In summary, we believe that we are well positioned. We do have a compelling clinical and commercial profile and an established concentrated market. Whilst institutional customers are indeed complex and take time to convert, once they do convert to HEPLISAV-B, we then see them making repeat orders that we expect to continue in the future.

Additional HEPLISAV-B achievements include the following. In March, we announced that the European Medicines Agency has accepted our marketing authorization application for review of HEPLISAV-B. This marks the beginning of the regulatory review process for HEPLISAV-B in the European Union. And we expect to hear the outcome of that review during 2020. In May, we announced the enrollment of the first patients in an open-label single-arm study of HEPLISAV-B in adults with end-stage renal disease who are initiating or undergoing dialysis. The study is designed to establish the appropriate regimen for use in dialysis patients.

Michael will go into more detail on our financial position shortly, but I first want to emphasize that we are focused on the management of our expenses. The bulk of our 2019 expenses are planned for HEPLISAV-B as we continue to build strong foundations for the ongoing launch. Our current immuno-oncology spend is focused on completing ongoing studies and we won't be making any new commitments in immuno-oncology until we determine the outcome of our efforts to partner these programs. Based on these outcomes, we would expect to be making decisions on our oncology programs by mid-year.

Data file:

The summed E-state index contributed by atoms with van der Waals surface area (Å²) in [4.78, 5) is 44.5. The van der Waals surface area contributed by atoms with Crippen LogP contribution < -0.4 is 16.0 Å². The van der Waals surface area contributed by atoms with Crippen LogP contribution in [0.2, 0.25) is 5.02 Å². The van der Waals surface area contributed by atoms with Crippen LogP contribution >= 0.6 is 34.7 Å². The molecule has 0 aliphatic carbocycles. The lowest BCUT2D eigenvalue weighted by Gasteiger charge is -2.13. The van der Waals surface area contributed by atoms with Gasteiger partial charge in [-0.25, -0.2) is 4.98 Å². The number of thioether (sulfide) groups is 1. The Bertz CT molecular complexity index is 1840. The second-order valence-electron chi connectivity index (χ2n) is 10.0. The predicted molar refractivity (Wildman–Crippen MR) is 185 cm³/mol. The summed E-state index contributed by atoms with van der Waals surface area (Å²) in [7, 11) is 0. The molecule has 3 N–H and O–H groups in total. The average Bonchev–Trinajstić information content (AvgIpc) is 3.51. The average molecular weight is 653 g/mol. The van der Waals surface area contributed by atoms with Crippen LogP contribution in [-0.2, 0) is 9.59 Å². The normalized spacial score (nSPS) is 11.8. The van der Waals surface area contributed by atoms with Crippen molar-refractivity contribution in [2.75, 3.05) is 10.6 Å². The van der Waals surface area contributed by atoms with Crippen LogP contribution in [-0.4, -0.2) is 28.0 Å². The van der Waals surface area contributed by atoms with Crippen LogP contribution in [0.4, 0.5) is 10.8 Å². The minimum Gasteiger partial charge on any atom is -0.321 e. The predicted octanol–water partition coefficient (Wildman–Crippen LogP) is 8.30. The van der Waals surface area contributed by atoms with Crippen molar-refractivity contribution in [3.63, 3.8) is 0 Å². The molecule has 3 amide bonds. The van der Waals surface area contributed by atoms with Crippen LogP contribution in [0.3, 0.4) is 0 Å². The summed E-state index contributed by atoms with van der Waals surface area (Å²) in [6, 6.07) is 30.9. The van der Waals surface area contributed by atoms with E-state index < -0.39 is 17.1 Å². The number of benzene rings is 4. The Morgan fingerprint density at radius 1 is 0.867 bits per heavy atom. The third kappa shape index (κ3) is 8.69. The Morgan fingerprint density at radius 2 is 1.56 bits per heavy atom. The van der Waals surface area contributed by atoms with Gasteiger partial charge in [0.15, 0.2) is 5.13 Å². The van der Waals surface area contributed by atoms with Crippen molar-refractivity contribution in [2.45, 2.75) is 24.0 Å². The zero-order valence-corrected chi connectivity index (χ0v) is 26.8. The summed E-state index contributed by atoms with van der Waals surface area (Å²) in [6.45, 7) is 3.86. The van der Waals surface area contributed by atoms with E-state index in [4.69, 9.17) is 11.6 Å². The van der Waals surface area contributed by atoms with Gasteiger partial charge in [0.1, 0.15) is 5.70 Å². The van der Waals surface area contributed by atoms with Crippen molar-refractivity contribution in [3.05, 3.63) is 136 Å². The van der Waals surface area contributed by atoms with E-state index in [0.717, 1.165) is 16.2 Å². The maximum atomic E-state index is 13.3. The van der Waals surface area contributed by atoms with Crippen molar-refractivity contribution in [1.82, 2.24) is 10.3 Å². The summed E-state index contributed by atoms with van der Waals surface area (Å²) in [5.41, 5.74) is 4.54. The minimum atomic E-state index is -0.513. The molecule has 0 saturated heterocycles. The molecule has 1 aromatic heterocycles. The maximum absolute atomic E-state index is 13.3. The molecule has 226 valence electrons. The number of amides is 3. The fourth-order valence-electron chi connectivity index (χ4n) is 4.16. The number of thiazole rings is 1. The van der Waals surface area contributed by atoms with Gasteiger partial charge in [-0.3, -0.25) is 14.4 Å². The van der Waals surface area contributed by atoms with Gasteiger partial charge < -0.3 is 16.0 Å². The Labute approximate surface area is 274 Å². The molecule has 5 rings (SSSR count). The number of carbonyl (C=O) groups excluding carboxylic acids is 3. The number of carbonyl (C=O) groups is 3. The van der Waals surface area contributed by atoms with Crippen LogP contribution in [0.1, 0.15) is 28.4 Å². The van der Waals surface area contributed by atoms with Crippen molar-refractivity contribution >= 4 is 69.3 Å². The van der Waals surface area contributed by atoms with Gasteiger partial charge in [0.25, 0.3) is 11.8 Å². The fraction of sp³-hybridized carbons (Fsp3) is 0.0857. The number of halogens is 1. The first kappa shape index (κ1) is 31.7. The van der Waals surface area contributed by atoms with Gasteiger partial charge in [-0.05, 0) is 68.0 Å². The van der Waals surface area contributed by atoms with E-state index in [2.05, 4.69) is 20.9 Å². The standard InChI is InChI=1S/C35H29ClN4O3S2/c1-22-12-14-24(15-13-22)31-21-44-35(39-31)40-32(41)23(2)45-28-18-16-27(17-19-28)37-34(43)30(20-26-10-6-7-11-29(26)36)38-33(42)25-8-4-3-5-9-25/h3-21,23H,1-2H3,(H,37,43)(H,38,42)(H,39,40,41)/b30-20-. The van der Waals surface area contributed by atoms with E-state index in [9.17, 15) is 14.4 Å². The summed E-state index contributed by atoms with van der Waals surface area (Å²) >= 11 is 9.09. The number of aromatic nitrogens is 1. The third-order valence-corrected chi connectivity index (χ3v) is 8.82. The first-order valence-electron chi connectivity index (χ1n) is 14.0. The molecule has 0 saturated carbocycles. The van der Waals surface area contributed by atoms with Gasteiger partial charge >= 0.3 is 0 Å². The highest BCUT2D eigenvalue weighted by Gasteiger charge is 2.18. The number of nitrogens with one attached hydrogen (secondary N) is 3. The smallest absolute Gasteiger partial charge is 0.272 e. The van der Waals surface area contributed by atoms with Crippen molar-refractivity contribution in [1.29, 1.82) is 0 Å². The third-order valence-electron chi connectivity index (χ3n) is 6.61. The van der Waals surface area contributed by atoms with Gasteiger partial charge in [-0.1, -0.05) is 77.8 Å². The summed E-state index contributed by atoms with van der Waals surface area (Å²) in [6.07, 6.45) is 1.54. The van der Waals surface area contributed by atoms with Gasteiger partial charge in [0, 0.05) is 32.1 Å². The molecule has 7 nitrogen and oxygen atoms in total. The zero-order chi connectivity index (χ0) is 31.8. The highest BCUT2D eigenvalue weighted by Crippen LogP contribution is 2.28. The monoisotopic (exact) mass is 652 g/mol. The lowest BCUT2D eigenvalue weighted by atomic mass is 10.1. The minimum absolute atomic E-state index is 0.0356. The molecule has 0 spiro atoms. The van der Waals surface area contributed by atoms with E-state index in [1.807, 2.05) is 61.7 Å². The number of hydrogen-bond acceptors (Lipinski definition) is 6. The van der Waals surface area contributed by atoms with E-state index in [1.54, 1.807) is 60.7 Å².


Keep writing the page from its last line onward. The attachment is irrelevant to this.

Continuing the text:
Speaking of immuno-oncology, at ASCO in June, we have three poster presentations detailing Phase 1b/2 combination study of SD-101 and pembrolizumab for patients with advanced melanoma and for patients with recurrent or metastatic head and neck squamous cell carcinoma. At the recent AACR Annual Meeting in April, we presented Phase 1b data on inhaled DV281 TLR9 agonist. Key highlights from the clinical data presentation included the following. First, in this safety study, two doses of DV281 monotherapy followed by combination with nivolumab was well tolerated. Secondly, inhalation of DV281 led to dose-dependent target engagement measured by induction of interferon regulated genes at all evaluated dose levels. And thirdly, DV281 plus nivolumab demonstrated early signs of anti-tumor activity in a heavily pre-treated group of patients.

With that, I'll now turn the call over to Michael for a discussion of the financials.

Michael S. Ostrach -- Senior Vice President, Chief Financial Officer and Chief Business Officer

Thank you, Eddie. Further details regarding our financial results can be found in the condensed statement of operations and summary balance sheet data that were attached to the press release issued this afternoon.

Net product revenue from HEPLISAV-B in the first quarter of 2019 was $5.6 million compared to $0.2 million for the first quarter of 2018. We recorded product revenue from sales at the net sales price, which includes our estimates of product returns, chargebacks, discounts, rebates and other fees. Cost of sales product for the first quarter was $1.8 million compared to $0.2 million for the first quarter of 2018. Included in this item are fill, finish and overhead costs for HEPLISAV-B incurred after FDA approval. A higher percentage of HEPLISAV-B inventory sold in 2019 used components manufactured after FDA approval compared to 2018 when most of the expense associated with products sold was expensed to R&D prior to approval. We're expecting our cost of sales of HEPLISAV-B will increase in future periods as we produce and then sell inventory that reflects the full cost of manufacturing product.